Pádraig Harrington has often been accused of over-thinking but when it comes to mental games and the power of positive thinking, the man is a master.
As he prepares to chase a second Irish Open title at Fota Island tomorrow, paired with Rory McIlroy and Stephen Gallacher in a marquee early morning group that will have Fota Island hopping from the word go, he remains as steadfastly determined as ever to emerge from his struggles and return to the big time. He’s even prepared to lie to himself, if that’s what it takes.
The news that the Open Championship will be played at Royal Portrush as soon as 2019 does not give Harrington any more motivation to remain competitive and add to his major haul. Still, he’s clearly delighted.
“It’s unbelievable,” he said. “The Open coming to Ireland. And I'm sure when it does come, it will be one of the greatest Opens ever. The people that will turn out and the atmosphere will be second to none. Only St. Andrews maybe could surpass it because it's the Home of Golf.”
Harrington always insisted that he wanted to win majors - plural - and not just one major. And while he achieved that goal by winning two Claret Jugs and a US PGA shortly after his breakthrough Irish Open win at Adare Manor in 2007, he remains as determined as ever to add to that haul.
Even though he has fallen from third in the world five years ago to 233rd today, he insists that he cannot afford to contemplate the slippery slope to burn out and the inevitable move into seniors golf.
While pal Paul McGinley is five years older and admits he’s in his “twilight years”, 42-year old Harrington knows that once he starts thinking that way, he will start playing that way in earnest.
“I'm trying not to think about it or put myself in it,” he said of the ageing process. “I suppose it's one of those traps, the more you analyse and think about it, the more you're going to be there.
“I just play golf and just get on with it because I really, really love playing golf. And If I wasn't playing a tournament here, I'd be out playing golf.
“So I will keep playing away because I believe the performances are there and I believe I can do the job going forward.
“It's up to you guys to weigh each side of that story, but I'm going to stay confident and believe it's going to turn around with more big wins again.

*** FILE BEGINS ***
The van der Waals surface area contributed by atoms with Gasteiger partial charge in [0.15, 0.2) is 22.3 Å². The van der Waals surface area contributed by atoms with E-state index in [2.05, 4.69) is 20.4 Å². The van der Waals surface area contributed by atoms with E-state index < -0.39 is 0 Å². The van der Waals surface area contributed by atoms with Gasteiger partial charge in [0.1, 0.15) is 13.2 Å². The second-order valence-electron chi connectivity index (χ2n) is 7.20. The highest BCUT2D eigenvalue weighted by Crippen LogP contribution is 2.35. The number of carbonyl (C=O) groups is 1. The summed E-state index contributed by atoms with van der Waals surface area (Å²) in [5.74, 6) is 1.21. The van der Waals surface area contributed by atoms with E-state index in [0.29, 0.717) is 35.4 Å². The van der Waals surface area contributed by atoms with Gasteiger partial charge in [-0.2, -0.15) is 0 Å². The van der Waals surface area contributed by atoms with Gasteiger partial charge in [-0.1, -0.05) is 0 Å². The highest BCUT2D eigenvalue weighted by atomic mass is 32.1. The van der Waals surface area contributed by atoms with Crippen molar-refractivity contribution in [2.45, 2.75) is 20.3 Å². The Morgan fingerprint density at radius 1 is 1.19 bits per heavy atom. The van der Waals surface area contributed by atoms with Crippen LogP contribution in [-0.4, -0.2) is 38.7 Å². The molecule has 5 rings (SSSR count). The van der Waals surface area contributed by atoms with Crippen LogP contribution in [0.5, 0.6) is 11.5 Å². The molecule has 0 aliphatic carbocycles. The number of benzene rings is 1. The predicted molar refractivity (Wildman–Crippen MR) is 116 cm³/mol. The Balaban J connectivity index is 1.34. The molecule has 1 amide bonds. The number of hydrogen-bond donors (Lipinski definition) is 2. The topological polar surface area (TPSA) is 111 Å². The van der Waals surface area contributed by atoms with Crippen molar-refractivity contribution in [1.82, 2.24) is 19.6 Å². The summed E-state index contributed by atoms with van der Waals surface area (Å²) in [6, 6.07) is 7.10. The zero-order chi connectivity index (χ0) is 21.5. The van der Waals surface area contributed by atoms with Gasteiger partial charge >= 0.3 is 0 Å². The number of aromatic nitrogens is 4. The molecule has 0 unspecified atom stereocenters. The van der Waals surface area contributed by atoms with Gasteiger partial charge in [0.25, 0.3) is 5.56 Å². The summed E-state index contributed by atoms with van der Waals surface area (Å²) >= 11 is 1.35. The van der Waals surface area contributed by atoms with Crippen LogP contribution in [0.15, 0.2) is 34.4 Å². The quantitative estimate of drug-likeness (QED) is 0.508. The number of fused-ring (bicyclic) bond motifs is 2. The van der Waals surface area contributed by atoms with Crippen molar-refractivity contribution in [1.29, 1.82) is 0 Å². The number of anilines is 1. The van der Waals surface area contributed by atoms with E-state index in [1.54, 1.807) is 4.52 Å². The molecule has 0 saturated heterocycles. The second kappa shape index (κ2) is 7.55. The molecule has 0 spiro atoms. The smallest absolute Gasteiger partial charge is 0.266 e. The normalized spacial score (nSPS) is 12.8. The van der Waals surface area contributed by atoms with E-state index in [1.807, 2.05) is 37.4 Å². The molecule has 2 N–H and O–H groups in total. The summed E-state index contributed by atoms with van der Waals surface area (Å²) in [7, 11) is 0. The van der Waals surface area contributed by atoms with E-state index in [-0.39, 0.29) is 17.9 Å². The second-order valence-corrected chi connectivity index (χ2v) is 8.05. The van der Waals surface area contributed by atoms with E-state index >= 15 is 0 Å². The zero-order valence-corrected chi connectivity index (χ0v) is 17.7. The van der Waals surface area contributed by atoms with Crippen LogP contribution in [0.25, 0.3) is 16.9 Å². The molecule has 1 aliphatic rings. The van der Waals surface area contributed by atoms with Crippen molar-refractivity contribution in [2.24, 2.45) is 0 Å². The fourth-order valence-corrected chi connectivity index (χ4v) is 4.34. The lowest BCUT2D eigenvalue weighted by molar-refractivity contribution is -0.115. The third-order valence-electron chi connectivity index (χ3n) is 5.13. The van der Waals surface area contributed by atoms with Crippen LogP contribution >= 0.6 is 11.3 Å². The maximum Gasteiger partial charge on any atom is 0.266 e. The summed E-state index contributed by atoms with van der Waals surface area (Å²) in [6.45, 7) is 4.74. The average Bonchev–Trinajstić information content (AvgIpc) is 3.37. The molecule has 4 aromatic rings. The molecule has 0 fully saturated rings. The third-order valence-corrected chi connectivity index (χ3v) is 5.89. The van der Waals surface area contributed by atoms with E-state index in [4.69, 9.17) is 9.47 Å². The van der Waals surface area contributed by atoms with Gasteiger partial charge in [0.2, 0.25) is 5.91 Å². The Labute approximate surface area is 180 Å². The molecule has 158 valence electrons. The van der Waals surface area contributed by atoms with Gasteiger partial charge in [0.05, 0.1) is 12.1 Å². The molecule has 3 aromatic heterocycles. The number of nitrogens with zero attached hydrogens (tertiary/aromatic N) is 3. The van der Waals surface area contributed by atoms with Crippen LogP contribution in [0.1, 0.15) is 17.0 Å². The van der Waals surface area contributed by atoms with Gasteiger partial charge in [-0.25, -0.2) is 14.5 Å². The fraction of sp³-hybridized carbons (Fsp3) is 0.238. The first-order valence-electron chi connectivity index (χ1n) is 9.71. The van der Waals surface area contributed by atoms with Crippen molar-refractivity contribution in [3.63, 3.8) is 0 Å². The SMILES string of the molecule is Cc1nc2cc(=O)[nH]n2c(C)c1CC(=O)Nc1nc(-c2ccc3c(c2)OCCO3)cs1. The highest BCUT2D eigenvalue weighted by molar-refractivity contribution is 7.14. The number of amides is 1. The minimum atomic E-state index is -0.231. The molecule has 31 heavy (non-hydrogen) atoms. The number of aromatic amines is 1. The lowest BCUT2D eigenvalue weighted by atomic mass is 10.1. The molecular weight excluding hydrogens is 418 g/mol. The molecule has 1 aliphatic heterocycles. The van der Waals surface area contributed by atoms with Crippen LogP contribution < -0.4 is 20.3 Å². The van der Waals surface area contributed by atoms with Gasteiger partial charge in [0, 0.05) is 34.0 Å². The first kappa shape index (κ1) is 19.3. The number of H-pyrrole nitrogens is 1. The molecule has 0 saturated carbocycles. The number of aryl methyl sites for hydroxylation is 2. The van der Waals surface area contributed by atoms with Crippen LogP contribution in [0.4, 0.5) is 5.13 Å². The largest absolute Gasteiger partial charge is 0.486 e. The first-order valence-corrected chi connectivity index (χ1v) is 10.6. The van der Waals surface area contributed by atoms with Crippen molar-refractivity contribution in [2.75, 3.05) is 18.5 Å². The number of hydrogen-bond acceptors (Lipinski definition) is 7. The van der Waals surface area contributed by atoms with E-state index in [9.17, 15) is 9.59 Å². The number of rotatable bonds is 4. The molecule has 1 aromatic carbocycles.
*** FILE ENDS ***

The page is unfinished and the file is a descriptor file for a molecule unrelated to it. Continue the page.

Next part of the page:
“That's where I've got to be. Even if that means I've got to create a lie or tell myself a lie, I'll go on with it. I'm not going to go down the other road.”
Ryder Cup skipper McGinley is 47 and believes it’s inevitable that players fade away when they hit their late 40s, explaining: “Not many golfers play their best golf at 47 years of age, and looks like I'm no different. That's just what happens — time catches up and you move on.”
The decline in his putting has clearly held Harrington back in recent years but he refuses to admit that it’s almost a law of professional golf that as a player approaches his mid-40s, his putting declines due to wear and tear on the nerve ends.
“I honestly believe the answer is no,” he said before delivering the killer line. “And if the answer was yes, I'd still tell you no!”
Asked where he saw himself in five years’ time, when the Open comes to Northern Ireland, he said: "I don’t know. I’m fitter and stronger than I've ever been at the moment. You'll have to wait and see when it comes.
“I'll be gearing up for the Senior Tour at 47, I don't know. We’ll have to see how I play the next couple years but I feel fit and strong
“Certainly players burn out. But it’s not a physical thing and I've maintained everything I need to maintain to compete.
“If I thought I was going to be burned out at 47, well be it would probably happen at 46 or 45. It would come a bit quicker. I'll try to delay that thought and maybe I'll last till I'm 47 or 48, who knows.”
Having contended for victory in the Byron Nelson Championship last month before fading to 22nd with a final round 74, Harrington is happy at least that his game is close. Figuring out how to string four good rounds together is the next step.
“I’ve had a few decent rounds there, good rounds, but I’m not finishing out tournaments,” he said. “I'd rather be in a position of trying to figure out why I played well and didn't play well rather than trying to find my game.
“So I'm not trying to find my game. I'm trying to sustain it and figure out why I haven't played as well coming down the end road. As I said, it's a lot better when you're trying to sustain something than actually trying to find it in the first place.”
The only end road in Harrington’s mind is the finishing stretch at Fota Island on Sunday. Everything else is pie in the sky.